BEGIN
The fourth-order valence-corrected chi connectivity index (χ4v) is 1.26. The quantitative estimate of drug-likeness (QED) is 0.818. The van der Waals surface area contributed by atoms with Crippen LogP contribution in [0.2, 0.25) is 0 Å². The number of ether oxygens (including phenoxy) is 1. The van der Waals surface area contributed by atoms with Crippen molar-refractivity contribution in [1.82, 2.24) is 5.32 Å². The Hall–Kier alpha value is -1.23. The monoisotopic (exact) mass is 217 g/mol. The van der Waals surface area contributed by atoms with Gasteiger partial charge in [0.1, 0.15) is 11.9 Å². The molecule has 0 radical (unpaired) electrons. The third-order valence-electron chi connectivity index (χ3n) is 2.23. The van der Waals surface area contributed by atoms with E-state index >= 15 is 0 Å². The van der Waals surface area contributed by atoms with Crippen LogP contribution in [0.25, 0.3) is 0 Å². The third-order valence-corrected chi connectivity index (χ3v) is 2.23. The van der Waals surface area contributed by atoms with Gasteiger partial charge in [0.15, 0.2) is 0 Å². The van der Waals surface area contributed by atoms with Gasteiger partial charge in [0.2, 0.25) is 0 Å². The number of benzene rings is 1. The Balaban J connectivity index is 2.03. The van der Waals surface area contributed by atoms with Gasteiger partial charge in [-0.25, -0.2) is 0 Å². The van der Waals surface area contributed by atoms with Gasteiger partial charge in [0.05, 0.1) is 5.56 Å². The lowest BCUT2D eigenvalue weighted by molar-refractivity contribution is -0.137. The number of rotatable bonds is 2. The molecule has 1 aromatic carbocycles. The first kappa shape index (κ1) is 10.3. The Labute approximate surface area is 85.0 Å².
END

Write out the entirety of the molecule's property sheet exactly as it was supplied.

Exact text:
The fourth-order valence-corrected chi connectivity index (χ4v) is 1.26. The quantitative estimate of drug-likeness (QED) is 0.818. The van der Waals surface area contributed by atoms with Crippen LogP contribution in [0.2, 0.25) is 0 Å². The number of ether oxygens (including phenoxy) is 1. The van der Waals surface area contributed by atoms with Crippen molar-refractivity contribution in [1.82, 2.24) is 5.32 Å². The Hall–Kier alpha value is -1.23. The monoisotopic (exact) mass is 217 g/mol. The van der Waals surface area contributed by atoms with Gasteiger partial charge in [0.1, 0.15) is 11.9 Å². The molecule has 0 radical (unpaired) electrons. The third-order valence-electron chi connectivity index (χ3n) is 2.23. The van der Waals surface area contributed by atoms with E-state index >= 15 is 0 Å². The van der Waals surface area contributed by atoms with Crippen LogP contribution in [0.25, 0.3) is 0 Å². The third-order valence-corrected chi connectivity index (χ3v) is 2.23. The van der Waals surface area contributed by atoms with Gasteiger partial charge in [0.15, 0.2) is 0 Å². The van der Waals surface area contributed by atoms with Gasteiger partial charge in [0.2, 0.25) is 0 Å². The number of benzene rings is 1. The Balaban J connectivity index is 2.03. The van der Waals surface area contributed by atoms with Gasteiger partial charge in [-0.25, -0.2) is 0 Å². The van der Waals surface area contributed by atoms with Gasteiger partial charge in [0.05, 0.1) is 5.56 Å². The lowest BCUT2D eigenvalue weighted by molar-refractivity contribution is -0.137. The number of rotatable bonds is 2. The molecule has 1 aromatic carbocycles. The first kappa shape index (κ1) is 10.3. The Labute approximate surface area is 85.0 Å².